The im­pa­la and the .22 Hornet

A hunter’s a­bi­li­ty is just as im­por­tant as the ca­li­b­re he u­ses.

SA Jagter Hunter - - INHOUD - Ri­chard Meis­s­ner

In 1991 I boug­ht a CBC sin­gle-shot bre­ak-o­pen rifle in ca­li­b­re .22 Hornet. I was a stu­dent then, with litt­le fi­nan­ci­al re­sour­ces at my dis­po­sal to af­ford an ex­pen­si­ve rifle such as a Br­no or Sa­ko. In ad­di­ti­on, bre­ak-o­pen rifles ap­pe­al to me and I view the .22 Hornet as a le­gen­da­ry car­trid­ge and rifle. The Bra­zi­li­an-ma­nu­fac­tu­red we­a­pon cost R495 and the Tas­co 4x32 te­les­co­pe, with rings, R500. I got my­self a rifle for R995 but I had no mo­ney to go on a hunt trip to try it out.

Ne­vert­he­less, I had the op­por­tu­ni­ty on nu­me­rous oc­ca- si­ons to use it on ha­re, por­cu­pi­ne, gui­nea-fo­wl, fran­co­lin, phe­a­sant, and, at ti­mes, wa­ter­fo­wl. For the­se, I on­ly u­sed 45-grain fac­to­ry-lo­a­ded am­mu­ni­ti­on from a num­ber of ma­nu­fac­tu­rers, par­ti­cu­lar­ly Sel­lier & Bel­lot and Win­ches­ter. Fac­to­ry-lo­a­ded am­mu­ni­ti­on in a he­a­vier bul­let was not and I sus­pect, is not a­vai­la­ble in South A­fri­ca. Hunting very small ga­me, var­mint, and ga­me birds with the 45-grain bul­let sho­wed the .22 Hornet’s de­va­sta­ting po­wer. As ti­me went by, and my fi­nan­ci­al po­si­ti­on im­pro­ved, I was a­ble to start

re­lo­a­ding am­mu­ni­ti­on for the rifle. In fact, I cut my re­lo­a­ding teeth on the litt­le car­trid­ge and de­ve­lo­ped hunting lo­ads for 50and 52-grain bul­lets. The­se bul­lets pro­ved let­hal be­cau­se of their ex­cep­ti­o­nal accu­ra­cy be­t­ween 100 and 150 me­tres. E­ven so, I ne­ver had the op­por­tu­ni­ty to hunt lar­ger ga­me with the rifle.


By ac­ci­dent, so to speak, I got my chan­ce in 2011 to see how the rifle per­forms in the veld and on me­di­um ga­me. My wi­fe, Col­leen and I we­re on our an­nu­al hunting ho­li­day in the El­lis­ras a­rea. We we­re plan­ning on hunting im­pa­la and wart­hog. The farm o­w­ner told me that he has ma­ny im­pa­la that he would sell at a good pri­ce. We agreed on R700 for an im­pa­la and R500 per wart­hog, and prompt­ly book­ed our trip to Ja­cobsloop Ga­me Farm.

We ar­ri­ved on a Sun­day for our six-day hunting sa­fa­ri, and sin­ce the o­w­ner has a mo­ra­to­ri­um on Sun­day hunting, I chec­ked on my rifles one last ti­me be­fo­re the hunt the next day. For hunting the im­pa­la and wart­hog, I took my .303 B­ri­tish No. 4 Mk. 1 and Pe­der­so­li .45 tar­get muz­z­le­lo­a­der, re­specti­ve­ly. I al­so plan­ned to hunt por­cu­pi­ne and do so­me wing shoot­ing. For t­his I pac­ked the Hornet and a Moss­berg 12-gau­ge shot­gun. As I chec­ked on my ar­se­nal one last ti­me, I dis­co­ve­r­ed I had f­or­got­ten my .303’s bolt at ho­me.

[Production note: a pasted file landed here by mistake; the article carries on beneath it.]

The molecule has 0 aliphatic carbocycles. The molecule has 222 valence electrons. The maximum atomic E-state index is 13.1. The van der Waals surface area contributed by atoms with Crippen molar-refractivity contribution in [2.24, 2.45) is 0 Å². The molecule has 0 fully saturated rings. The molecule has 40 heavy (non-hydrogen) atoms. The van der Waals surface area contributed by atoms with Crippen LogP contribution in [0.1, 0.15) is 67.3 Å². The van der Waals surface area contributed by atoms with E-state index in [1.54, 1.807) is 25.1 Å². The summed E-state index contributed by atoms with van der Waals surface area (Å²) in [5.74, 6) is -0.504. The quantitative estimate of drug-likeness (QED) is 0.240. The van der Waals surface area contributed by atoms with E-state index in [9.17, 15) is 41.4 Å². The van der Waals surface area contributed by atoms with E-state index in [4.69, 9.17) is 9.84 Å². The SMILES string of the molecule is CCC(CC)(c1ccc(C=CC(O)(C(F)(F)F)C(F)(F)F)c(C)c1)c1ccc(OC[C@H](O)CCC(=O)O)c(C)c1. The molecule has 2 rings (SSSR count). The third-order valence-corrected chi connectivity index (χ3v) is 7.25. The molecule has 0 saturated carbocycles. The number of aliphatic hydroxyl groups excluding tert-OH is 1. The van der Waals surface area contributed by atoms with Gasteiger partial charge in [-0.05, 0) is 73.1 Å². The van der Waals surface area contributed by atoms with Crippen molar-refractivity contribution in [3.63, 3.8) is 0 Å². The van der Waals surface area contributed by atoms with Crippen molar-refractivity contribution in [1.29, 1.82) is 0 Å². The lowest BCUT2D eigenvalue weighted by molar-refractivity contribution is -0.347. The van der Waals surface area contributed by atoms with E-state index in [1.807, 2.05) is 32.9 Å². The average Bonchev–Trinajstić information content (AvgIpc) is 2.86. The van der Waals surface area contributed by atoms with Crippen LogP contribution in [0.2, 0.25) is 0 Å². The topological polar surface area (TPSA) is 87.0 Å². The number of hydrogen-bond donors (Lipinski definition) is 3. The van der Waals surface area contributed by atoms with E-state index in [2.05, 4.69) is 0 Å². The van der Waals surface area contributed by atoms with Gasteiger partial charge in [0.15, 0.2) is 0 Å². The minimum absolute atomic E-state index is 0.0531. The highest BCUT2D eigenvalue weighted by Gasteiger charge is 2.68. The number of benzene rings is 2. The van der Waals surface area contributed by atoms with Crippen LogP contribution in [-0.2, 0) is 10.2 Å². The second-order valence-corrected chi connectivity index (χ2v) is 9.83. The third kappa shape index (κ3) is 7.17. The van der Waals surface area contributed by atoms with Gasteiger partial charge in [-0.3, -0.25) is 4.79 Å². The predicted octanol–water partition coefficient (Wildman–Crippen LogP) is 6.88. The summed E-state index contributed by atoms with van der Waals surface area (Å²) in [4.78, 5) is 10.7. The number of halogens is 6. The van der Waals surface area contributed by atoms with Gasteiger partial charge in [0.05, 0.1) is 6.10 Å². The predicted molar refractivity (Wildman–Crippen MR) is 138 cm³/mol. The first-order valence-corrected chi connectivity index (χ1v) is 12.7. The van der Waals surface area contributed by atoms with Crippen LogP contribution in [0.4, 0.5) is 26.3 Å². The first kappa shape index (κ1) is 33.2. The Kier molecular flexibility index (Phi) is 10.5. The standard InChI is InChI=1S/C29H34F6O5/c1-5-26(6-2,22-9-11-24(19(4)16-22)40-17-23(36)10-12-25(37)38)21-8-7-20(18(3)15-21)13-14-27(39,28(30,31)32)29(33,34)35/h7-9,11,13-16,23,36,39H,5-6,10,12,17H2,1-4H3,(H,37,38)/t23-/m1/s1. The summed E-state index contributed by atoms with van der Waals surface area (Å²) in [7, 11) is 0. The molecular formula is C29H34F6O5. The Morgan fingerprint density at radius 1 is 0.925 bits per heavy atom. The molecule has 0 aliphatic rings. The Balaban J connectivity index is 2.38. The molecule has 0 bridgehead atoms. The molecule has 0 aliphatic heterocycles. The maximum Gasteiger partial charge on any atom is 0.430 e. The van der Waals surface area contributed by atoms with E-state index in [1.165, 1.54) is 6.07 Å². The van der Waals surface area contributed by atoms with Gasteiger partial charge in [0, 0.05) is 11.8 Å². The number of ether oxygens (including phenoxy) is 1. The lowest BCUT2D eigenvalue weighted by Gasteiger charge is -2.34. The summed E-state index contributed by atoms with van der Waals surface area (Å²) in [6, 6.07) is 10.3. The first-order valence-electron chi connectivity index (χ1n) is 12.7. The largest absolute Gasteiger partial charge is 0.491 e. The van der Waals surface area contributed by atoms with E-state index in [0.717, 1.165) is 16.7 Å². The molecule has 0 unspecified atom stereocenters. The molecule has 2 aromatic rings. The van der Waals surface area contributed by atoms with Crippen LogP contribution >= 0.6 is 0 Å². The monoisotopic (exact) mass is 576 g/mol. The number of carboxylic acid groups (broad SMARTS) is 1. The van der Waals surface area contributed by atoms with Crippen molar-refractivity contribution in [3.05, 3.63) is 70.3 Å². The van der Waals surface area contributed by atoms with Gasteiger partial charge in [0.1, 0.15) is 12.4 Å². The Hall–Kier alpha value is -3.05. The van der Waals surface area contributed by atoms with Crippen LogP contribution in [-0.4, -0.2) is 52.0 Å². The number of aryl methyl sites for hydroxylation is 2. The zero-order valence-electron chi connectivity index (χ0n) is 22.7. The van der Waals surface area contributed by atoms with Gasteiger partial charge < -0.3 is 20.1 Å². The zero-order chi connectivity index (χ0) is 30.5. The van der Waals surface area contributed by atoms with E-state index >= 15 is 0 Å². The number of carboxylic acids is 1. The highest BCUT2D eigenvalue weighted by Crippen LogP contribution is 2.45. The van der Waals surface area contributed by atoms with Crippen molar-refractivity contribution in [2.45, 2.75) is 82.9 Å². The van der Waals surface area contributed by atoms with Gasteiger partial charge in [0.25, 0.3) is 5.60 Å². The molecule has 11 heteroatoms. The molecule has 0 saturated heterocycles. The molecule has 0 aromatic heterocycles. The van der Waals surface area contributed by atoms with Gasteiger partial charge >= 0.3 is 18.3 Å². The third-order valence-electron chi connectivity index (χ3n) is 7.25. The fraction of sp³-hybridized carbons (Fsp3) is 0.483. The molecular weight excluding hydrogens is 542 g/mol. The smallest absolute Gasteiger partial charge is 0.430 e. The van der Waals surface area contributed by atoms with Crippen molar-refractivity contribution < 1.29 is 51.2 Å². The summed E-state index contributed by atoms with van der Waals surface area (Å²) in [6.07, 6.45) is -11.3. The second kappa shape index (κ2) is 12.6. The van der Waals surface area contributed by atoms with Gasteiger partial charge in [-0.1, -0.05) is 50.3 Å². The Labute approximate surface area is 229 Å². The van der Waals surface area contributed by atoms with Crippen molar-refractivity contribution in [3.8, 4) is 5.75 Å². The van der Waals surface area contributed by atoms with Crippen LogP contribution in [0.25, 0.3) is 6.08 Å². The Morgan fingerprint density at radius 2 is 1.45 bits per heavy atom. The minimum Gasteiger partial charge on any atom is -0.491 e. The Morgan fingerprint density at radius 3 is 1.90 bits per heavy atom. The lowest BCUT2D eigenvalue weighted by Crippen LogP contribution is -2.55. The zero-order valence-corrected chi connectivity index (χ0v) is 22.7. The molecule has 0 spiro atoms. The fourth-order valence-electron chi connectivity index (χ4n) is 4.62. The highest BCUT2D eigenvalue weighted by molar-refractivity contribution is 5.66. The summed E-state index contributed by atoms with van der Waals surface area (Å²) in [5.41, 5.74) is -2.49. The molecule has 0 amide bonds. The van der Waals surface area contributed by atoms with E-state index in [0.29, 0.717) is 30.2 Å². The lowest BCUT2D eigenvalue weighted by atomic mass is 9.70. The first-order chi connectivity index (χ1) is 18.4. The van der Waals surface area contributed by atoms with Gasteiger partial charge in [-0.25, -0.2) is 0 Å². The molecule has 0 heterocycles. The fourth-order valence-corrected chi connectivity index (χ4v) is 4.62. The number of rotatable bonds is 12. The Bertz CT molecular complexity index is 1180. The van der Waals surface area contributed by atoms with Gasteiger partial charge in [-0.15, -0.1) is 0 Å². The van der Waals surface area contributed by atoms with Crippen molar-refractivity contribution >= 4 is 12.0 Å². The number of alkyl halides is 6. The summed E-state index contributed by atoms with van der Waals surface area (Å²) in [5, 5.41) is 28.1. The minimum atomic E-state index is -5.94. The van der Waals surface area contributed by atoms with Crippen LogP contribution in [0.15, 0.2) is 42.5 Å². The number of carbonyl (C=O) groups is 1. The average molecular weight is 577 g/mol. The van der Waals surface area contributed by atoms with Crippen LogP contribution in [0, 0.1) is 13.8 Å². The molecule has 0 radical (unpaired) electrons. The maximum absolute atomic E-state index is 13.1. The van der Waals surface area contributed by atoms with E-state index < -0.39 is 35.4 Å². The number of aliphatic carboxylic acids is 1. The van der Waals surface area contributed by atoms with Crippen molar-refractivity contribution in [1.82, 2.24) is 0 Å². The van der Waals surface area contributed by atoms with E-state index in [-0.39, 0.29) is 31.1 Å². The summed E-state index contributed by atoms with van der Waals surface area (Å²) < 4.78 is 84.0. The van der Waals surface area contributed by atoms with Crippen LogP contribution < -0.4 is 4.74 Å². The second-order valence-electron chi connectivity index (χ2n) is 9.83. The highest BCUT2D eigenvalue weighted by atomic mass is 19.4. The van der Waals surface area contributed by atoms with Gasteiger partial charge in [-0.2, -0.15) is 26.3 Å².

Col­leen and I dis­cus­sed the pos­si­bi­li­ty of hunting the im­pa­la with the .22 Hornet. I must con­fess that we we­re not com­for­ta­ble with the idea, sin­ce the .22 Hornet fi­res such a small bul­let. Af­ter con­sulting with the o­w­ner, I de­ci­ded to go a­he­ad u­sing the rifle. The far­mer had a lot of »

» re­spect for the .22 Hornet and was of the o­pi­ni­on that it is one of the most accu­ra­te ca­li­bres. He had no ob­jecti­ons a­gainst me u­sing the Hornet sin­ce one of his ot­her gue­sts al­so u­ses a Hornet from ti­me to ti­me. My con­fi­den­ce grew, es­pe­ci­al­ly af­ter con­si­de­ring my hand­lo­a­ded am­mu­ni­ti­on: a 50-grain Sier­ra S­pit­zer in front of a 9.2 grain Som­chem S265 char­ge in Win­ches­ter ca­sings. My rifle is al­so per­fect­ly sig­h­ted at 100 me­tres. I, the­re­fo­re, had fair con­fi­den­ce in the rifle and am­mu­ni­ti­on, despi­te my re­ser­va­ti­ons of the small bul­let’s per­cei­ved pe­ne­tra­ti­on po­wer on an im­pa­la. Sto­ries by t­ho­se see­mingly in the know, is that the .22 Hornet is not suit­a­ble for im­pa­la. In ad­di­ti­on, be­cau­se it is a sin­gle-shot rifle I had so­me doub­ts t­his ti­me a­round, be­cau­se I was going to use it as my main hunting rifle. Re­lo­a­ding would ta­ke lon­ger than the con­ve­nien­ce of the bolt-acti­on Lee-En­field.

E­ven so, I de­ci­ded to go a­he­ad u­sing the Hornet and that Mon­day mor­ning we went to find im­pa­la. Af­ter so­me stal­king, we found a herd and I took aim at a big ewe our gui­de poin­ted out. I took the shot and he­ard the sa­tisfying thump. It was qui­te a high-pit­ched thump. We fol­lo­wed the b­lood trail and lost the ewe in the thic­ket. That mor­ning we could not find the a­ni­mal, alt­hough we found a lot of b­lood.

My doub­ts now went up a cou­ple of not­ches; the bul­let was too lig­ht to ma­ke a cle­an kill. That af­ter­noon we found the a­ni­mal in den­se sickle bush. Upon in­specting the car­cass, I re­a­li­sed why we had se­ar­ched so long. Neither the rifle nor bul­let was at fault; it was the rifle­man. I had shot the ewe low and to the front; hit­ting her in the left shoul­der bla­de. The bul­let had mis­sed the vi­tal or­gans but ful­ly pe­ne­tra­ted the bo­dy and ex­i­ted on the far si­de. Shoot­ing dis­tan­ce was 70m. T­his was p­roof that the .22 Hornet was ca­pa­ble of brin­ging do­wn an im­pa­la at such a dis­tan­ce if the rifle­man ta­kes bet­ter aim.